Review: Independence Day

Aliens have arrived, hovering over various cities on Earth. But they aren’t friendly, blasting away without warning. Techno whiz Jeff Goldblum thinks he has decoded their transmissions, and tries to get his ex-wife and White House press secretary Margaret Colin to arrange a meeting with the President (Bill Pullman), a man he once got into a physical altercation with. They manage to evacuate the White House, as Goldblum tries to figure out a way to get past the aliens’ seemingly impenetrable shields. Meanwhile, Will Smith plays a marine fly boy called upon to join the fight to, as he puts it ‘kick ET’s ass’, alongside good buddy Harry Connick Jr. Randy Quaid turns up as a deadbeat dad and drunken crop-duster who claims to have had a ‘close encounter’ years back, Mary McDonnell is the First Lady, Vivica A. Fox is Smith’s stripper wife, Lisa Jakub is Quaid’s sulky daughter, Judd Hirsch is Goldblum’s very Jewish father, and Robert Loggia and James Rebhorn play military men of differing di…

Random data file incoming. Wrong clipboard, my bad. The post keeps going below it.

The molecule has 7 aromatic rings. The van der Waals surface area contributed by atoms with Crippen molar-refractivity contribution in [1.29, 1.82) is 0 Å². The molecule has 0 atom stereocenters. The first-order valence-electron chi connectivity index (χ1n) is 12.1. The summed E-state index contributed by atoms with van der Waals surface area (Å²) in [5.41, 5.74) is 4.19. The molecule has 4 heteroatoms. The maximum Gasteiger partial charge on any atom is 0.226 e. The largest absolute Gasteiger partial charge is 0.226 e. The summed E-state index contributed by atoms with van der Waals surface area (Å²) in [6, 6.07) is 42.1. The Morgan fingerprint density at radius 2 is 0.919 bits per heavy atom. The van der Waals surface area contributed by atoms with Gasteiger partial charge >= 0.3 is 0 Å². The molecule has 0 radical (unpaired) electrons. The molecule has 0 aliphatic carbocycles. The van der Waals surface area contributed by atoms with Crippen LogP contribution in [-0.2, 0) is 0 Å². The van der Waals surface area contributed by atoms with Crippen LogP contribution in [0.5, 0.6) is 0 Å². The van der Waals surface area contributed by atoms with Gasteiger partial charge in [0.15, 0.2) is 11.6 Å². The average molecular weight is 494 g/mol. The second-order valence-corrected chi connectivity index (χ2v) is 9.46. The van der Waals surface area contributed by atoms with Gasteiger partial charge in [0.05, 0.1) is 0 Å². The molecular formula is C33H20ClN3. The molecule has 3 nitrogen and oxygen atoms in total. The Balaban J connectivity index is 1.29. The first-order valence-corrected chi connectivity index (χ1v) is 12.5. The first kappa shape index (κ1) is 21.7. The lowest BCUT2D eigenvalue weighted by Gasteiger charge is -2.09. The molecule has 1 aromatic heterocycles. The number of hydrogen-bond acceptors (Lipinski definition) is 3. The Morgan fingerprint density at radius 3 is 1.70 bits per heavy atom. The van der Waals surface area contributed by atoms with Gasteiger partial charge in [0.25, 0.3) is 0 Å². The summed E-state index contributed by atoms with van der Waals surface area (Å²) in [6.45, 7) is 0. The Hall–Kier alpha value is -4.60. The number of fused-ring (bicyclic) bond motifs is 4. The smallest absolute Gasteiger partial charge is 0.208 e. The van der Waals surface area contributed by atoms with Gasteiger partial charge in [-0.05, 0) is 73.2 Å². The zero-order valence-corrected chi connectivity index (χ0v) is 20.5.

Review: Ghost Team One

Carlos Santos and horndog roommate J.R. Villarreal (but you can call them Harold and Kumar) are told by the beautiful Fernanda (Fernanda Romero) that a ghostly spirit is haunting their house. A crazy, slutty Asian ghostly spirit. The trio decide to set up video cameras everywhere to try and capture some ghostly goings on, whilst Santos and Villarreal also try to get into Fernanda’s pants. Tony Cavalero plays their mean-spirited, racist, recovering drug addict roommate who is currently going through a phase of hating…well, everyone and everything.

If it weren’t for the charming and sexy Fernanda Romero, this 2013 horror comedy from directors Ben Peyser and Scott Rutherford would be truly unbearable. I’m not going to claim that Romero is the next big thing, but she’s interesting enough and hot enough to be remembered in this otherwise utterly forgettable film.

There’s something potentially amusing about the ineptitude of these characters, but not enough to make the grade. Scripted by An…

Review: Igor